PREVIOUS SUMMER LOG: JULIEN FRÉMONT IN NORMANDY
After our relaxing weekend in Montpinçon, it was a 5 hour drive to Courgis, the small village where Alice and Olivier De Moor reside. Our visit started in the cellar, which is split two ways between an older, traditional underground room that only holds barrels, and a larger, more modern space with concrete containers, some fiberglass tanks, a lot more barrels and a recently renovated tasting room. We tasted through the 2011's, which were universally great. Stuff of note:
À Ligoter: A little R.S remained this year so they filtered it for the first time ever, just to try and see the results. Also a first, this year the bottle will feature a screw cap; the idea is that the cap will indicate that this early release is a vin de soif, and meant to be drank fresh and young. It is indeed all those things, and the first shipment will be arriving stateside sometime this month.
L'Humeur du Temps: is a blend of three parcels that are vinified separately then blended: Côte de l' Etang, Les Envers de Côte Chétif, Les Goulots de Jouan.
Bel Air et Clardy: As obvious as this may seem to some, the Bel Air Et Clardy cuvée is a blend of two separate parcels. From barrel, the Bel Air was crisp and precise with a rich finish, while Bel Air was on the more mineral side, with pronounced acidity. When I asked Olivier why he chose this specific blend, he explained that the parcels are the same age and have complimentary soil types; ideally, he would use this technique make every cuvée (blending a bit of Rosette with the Chitry for example, so on and so forth…), and that single parcel wines -which A.O.C's like Chablis encourage- don't always make the best ones.
Les Vendangeurs Masqués: this négoce wine is a blend of three sources the De Moor's purchase from, including the local up and comer Thomas Pico. They all work organically.
As we tasted through, Olivier joked that he must be boring us with all (four) of his Aligoté cuvées. I personally love good Aligoté, and am always surprised when I hear of French disdain for grapes or regions that tend to be loved in the US; I couldn't believe how many people told Denyse that Jean Paul Brun's 2010 L'Ancien showed them that good Beaujolais actually existed at the party in Normandy. Duh! This topic got Olivier talking about Chablis and the myth that Chardonnay has always been the only grape grown here.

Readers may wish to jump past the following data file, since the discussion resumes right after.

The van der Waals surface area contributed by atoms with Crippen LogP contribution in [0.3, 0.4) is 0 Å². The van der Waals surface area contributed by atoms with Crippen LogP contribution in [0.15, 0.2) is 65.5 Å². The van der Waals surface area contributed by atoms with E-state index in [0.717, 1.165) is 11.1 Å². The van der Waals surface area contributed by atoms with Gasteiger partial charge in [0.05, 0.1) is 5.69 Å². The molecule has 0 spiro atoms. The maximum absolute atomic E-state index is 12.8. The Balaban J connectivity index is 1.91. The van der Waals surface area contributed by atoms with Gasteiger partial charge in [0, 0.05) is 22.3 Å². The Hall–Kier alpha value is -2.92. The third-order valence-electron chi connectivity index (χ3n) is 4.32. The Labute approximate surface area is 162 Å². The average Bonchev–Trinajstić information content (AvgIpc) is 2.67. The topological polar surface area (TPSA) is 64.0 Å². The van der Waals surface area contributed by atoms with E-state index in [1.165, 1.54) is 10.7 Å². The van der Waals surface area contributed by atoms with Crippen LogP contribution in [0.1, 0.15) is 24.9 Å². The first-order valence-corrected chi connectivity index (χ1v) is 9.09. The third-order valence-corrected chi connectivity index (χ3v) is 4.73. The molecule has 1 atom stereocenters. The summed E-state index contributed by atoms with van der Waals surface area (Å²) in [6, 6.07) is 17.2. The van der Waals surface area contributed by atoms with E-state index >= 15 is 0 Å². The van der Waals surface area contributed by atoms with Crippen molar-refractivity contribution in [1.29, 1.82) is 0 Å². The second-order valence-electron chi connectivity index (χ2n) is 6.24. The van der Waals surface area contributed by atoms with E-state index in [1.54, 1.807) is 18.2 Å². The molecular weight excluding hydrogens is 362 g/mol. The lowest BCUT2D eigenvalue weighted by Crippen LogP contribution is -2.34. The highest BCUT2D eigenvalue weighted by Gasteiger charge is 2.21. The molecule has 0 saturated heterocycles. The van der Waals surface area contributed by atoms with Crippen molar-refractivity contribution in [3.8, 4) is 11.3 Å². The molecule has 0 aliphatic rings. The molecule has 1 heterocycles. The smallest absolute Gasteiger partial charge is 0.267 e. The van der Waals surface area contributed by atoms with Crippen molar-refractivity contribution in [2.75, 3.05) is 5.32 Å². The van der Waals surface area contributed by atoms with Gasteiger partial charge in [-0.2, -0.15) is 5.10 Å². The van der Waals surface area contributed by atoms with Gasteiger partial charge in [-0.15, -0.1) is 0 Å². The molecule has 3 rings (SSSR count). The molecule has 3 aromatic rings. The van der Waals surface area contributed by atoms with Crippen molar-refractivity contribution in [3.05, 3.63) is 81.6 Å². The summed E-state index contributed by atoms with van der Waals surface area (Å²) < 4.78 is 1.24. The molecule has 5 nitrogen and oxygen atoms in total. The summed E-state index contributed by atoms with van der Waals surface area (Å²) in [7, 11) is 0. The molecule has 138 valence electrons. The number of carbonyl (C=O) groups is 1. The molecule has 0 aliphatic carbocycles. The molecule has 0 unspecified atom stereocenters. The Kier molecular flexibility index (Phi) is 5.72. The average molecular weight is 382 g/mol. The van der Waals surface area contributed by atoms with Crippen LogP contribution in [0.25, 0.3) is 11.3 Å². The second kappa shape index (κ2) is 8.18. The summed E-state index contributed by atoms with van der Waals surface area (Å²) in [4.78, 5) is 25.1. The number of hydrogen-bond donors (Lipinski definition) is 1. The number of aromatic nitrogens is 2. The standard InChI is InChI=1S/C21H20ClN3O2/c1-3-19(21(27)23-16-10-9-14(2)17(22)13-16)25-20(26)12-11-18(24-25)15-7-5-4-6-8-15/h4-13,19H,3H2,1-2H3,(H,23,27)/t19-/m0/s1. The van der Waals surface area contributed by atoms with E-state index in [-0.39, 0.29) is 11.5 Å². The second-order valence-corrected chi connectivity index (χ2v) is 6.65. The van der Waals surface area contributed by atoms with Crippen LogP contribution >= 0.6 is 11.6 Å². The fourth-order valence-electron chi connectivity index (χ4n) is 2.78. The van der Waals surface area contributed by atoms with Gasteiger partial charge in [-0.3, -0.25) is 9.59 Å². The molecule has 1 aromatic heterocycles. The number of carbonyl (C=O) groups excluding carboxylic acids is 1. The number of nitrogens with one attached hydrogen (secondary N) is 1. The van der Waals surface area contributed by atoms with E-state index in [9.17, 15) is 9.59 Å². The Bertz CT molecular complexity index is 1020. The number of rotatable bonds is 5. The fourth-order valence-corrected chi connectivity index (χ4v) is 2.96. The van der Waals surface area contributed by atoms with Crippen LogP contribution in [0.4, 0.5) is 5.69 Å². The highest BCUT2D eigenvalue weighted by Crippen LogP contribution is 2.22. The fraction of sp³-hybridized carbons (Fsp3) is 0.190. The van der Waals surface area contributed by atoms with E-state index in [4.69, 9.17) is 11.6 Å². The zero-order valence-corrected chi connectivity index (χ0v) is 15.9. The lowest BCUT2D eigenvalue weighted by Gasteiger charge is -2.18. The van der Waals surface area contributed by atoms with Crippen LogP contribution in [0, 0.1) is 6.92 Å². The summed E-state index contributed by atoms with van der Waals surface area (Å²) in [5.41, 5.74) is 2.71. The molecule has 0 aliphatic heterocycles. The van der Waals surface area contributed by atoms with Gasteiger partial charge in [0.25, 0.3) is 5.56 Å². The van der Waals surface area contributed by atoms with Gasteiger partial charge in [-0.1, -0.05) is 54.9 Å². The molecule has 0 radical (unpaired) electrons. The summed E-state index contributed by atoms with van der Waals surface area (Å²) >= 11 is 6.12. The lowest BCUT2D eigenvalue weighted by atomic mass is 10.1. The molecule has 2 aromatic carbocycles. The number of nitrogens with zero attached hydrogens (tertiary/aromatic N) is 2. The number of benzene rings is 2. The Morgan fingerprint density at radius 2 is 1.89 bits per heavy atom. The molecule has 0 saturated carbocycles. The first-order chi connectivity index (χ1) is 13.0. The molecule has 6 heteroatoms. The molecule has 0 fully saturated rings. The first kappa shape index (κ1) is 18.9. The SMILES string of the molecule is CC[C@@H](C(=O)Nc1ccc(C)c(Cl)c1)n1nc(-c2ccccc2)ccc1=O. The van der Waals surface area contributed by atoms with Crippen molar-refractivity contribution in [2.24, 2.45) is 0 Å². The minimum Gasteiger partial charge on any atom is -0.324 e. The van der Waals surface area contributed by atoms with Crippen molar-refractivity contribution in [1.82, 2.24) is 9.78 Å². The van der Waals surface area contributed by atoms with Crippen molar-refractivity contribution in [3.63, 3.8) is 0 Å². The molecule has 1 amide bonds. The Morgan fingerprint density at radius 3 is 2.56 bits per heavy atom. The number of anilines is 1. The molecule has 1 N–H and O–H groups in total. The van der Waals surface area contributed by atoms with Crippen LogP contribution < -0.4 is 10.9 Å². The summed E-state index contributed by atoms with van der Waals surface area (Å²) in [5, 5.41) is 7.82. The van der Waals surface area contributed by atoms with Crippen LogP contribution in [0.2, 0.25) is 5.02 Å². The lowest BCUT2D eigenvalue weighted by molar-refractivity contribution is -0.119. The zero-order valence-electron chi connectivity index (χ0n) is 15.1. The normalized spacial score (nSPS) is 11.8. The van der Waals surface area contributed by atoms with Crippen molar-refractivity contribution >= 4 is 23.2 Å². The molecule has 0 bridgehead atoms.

"There used to be Chenin Blanc, Dammery (local name for Romorantin), Pinot Gris and there are still some Sacy vines hanging around (Tressaillié in Saint-Pourçain). Gascon was also planted for red. This was only 200 years ago. I try bringing this up at council meetings and people don't believe me, but if you do your homework you can read about this stuff."
The De Moor's also made a red this year! It's called "Le Rouge D'Etienne", and is named after their first full time employee; at the time he was hired, Etienne had never made whites and the De Moor's had never made reds, so they helped each other out and therefore the cuvée is named in his honor. The grapes were sourced from Vincent Thomas, and only 800 bottles were produced.
After the tasting, we got to check some vines out. The first stop was the aforementioned Côte de l' Etang.
It was very grassy.
This is one of the parcels that they've started using a horse on over the last two years.
Notice how much better of a photographer Olivier is... He is very happy with the results, and can't believe how much stuff the horse has been pulling out of the ground.
"I've been working this soil for 15 years, and when I saw all the stuff I was missing, I told myself I was really doing a terrible job!"
Next we checked out the Clardy parcel. It was a good time to compare and contrast Olivier's work with that of his neighbors, which he sadly he considers a "abandonment of work" on their part. Here's one of Olivier's vines:
And here's one of his neighbors just a few rows down:
As you can see, they use tons of herbicide, and tightly tie the vines together to ensure as little human interaction as possible. They also trim the shit out of the vines.
"They look like bonsai trees."
Olivier then explained how 20-30 cm of extra folliage changes everything, because they help the grapes ripen. 8 to 10 leaves above the highest bunches used to be the traditional way of knowing you had the right vine size.
"Slow maturation is what makes good wine here, and you need to do all you can to help this, not impede it."
After the vineyard visit, we hung out for a great dinner Alice cooked up for us, drank some Ganevat bubbles, Heredia Pineau D'Aunis, À Ligoter and Heredia Sparkling Gamay that naturally led to some fun conversation, hearty laughs and- at least in my case- a good buzz.
Next up, our visit with young up and comer Vincent Thomas! Expect a visit recap, an interview, a rewritten profile and a look at his trippy new labels. Vincent is a really cool and smart guy, I liked a lot of what he had to say.